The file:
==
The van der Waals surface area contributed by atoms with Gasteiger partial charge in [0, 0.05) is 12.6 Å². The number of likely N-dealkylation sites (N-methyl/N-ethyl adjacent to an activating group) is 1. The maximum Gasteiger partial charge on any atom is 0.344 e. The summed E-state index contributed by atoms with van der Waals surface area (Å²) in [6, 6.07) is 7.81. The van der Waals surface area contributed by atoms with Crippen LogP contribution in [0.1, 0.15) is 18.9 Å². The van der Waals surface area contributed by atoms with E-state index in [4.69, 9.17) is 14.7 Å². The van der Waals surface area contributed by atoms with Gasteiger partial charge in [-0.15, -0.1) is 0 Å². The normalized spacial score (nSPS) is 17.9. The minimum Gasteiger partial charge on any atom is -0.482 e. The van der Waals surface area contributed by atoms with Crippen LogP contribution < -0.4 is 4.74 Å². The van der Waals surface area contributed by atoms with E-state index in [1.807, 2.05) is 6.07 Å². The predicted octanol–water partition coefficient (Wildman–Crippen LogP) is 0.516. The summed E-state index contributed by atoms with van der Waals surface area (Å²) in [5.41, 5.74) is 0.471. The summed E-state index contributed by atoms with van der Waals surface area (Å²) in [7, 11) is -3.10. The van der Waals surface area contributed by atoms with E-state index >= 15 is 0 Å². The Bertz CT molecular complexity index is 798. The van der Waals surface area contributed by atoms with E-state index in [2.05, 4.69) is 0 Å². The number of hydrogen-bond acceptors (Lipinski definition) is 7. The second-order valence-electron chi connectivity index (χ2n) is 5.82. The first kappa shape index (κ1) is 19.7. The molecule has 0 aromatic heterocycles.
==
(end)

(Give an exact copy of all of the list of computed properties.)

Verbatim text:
The van der Waals surface area contributed by atoms with Gasteiger partial charge in [0, 0.05) is 12.6 Å². The number of likely N-dealkylation sites (N-methyl/N-ethyl adjacent to an activating group) is 1. The maximum Gasteiger partial charge on any atom is 0.344 e. The summed E-state index contributed by atoms with van der Waals surface area (Å²) in [6, 6.07) is 7.81. The van der Waals surface area contributed by atoms with Crippen LogP contribution in [0.1, 0.15) is 18.9 Å². The van der Waals surface area contributed by atoms with E-state index in [4.69, 9.17) is 14.7 Å². The van der Waals surface area contributed by atoms with Gasteiger partial charge in [-0.15, -0.1) is 0 Å². The normalized spacial score (nSPS) is 17.9. The minimum Gasteiger partial charge on any atom is -0.482 e. The van der Waals surface area contributed by atoms with Crippen LogP contribution < -0.4 is 4.74 Å². The van der Waals surface area contributed by atoms with E-state index in [1.807, 2.05) is 6.07 Å². The predicted octanol–water partition coefficient (Wildman–Crippen LogP) is 0.516. The summed E-state index contributed by atoms with van der Waals surface area (Å²) in [5.41, 5.74) is 0.471. The summed E-state index contributed by atoms with van der Waals surface area (Å²) in [7, 11) is -3.10. The van der Waals surface area contributed by atoms with E-state index >= 15 is 0 Å². The Bertz CT molecular complexity index is 798. The van der Waals surface area contributed by atoms with E-state index in [2.05, 4.69) is 0 Å². The number of hydrogen-bond acceptors (Lipinski definition) is 7. The second-order valence-electron chi connectivity index (χ2n) is 5.82. The first kappa shape index (κ1) is 19.7. The molecule has 0 aromatic heterocycles.